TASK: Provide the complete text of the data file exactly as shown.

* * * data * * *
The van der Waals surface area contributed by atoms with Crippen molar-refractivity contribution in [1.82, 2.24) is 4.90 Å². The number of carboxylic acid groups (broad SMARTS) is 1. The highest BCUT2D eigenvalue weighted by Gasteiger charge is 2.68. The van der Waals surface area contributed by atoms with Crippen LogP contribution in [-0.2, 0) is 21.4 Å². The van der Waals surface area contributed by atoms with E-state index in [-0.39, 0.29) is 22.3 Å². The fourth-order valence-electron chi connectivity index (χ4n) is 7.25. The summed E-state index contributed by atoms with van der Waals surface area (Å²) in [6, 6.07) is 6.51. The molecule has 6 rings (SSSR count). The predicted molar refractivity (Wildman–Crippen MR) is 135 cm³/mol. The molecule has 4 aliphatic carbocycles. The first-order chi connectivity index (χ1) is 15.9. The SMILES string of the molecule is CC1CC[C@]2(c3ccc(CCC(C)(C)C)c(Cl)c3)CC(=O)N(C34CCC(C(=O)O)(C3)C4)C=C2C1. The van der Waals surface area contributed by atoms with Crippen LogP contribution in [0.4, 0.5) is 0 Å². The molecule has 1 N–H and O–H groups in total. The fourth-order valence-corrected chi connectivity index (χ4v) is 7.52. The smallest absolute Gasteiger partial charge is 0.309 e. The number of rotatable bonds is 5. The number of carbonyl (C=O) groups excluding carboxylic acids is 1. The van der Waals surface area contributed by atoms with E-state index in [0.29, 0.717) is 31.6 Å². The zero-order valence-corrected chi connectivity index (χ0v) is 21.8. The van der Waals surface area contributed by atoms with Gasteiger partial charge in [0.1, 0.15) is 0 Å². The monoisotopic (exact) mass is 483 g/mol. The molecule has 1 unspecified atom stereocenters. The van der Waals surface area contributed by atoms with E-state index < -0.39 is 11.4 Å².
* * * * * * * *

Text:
The van der Waals surface area contributed by atoms with Crippen molar-refractivity contribution in [1.82, 2.24) is 4.90 Å². The number of carboxylic acid groups (broad SMARTS) is 1. The highest BCUT2D eigenvalue weighted by Gasteiger charge is 2.68. The van der Waals surface area contributed by atoms with Crippen LogP contribution in [-0.2, 0) is 21.4 Å². The van der Waals surface area contributed by atoms with E-state index in [-0.39, 0.29) is 22.3 Å². The fourth-order valence-electron chi connectivity index (χ4n) is 7.25. The summed E-state index contributed by atoms with van der Waals surface area (Å²) in [6, 6.07) is 6.51. The molecule has 6 rings (SSSR count). The predicted molar refractivity (Wildman–Crippen MR) is 135 cm³/mol. The molecule has 4 aliphatic carbocycles. The first-order chi connectivity index (χ1) is 15.9. The SMILES string of the molecule is CC1CC[C@]2(c3ccc(CCC(C)(C)C)c(Cl)c3)CC(=O)N(C34CCC(C(=O)O)(C3)C4)C=C2C1. The van der Waals surface area contributed by atoms with Crippen LogP contribution in [0.4, 0.5) is 0 Å². The molecule has 1 N–H and O–H groups in total. The fourth-order valence-corrected chi connectivity index (χ4v) is 7.52. The smallest absolute Gasteiger partial charge is 0.309 e. The number of rotatable bonds is 5. The number of carbonyl (C=O) groups excluding carboxylic acids is 1. The van der Waals surface area contributed by atoms with E-state index in [0.29, 0.717) is 31.6 Å². The zero-order valence-corrected chi connectivity index (χ0v) is 21.8. The van der Waals surface area contributed by atoms with Gasteiger partial charge in [0.1, 0.15) is 0 Å². The monoisotopic (exact) mass is 483 g/mol. The molecule has 1 unspecified atom stereocenters. The van der Waals surface area contributed by atoms with E-state index < -0.39 is 11.4 Å².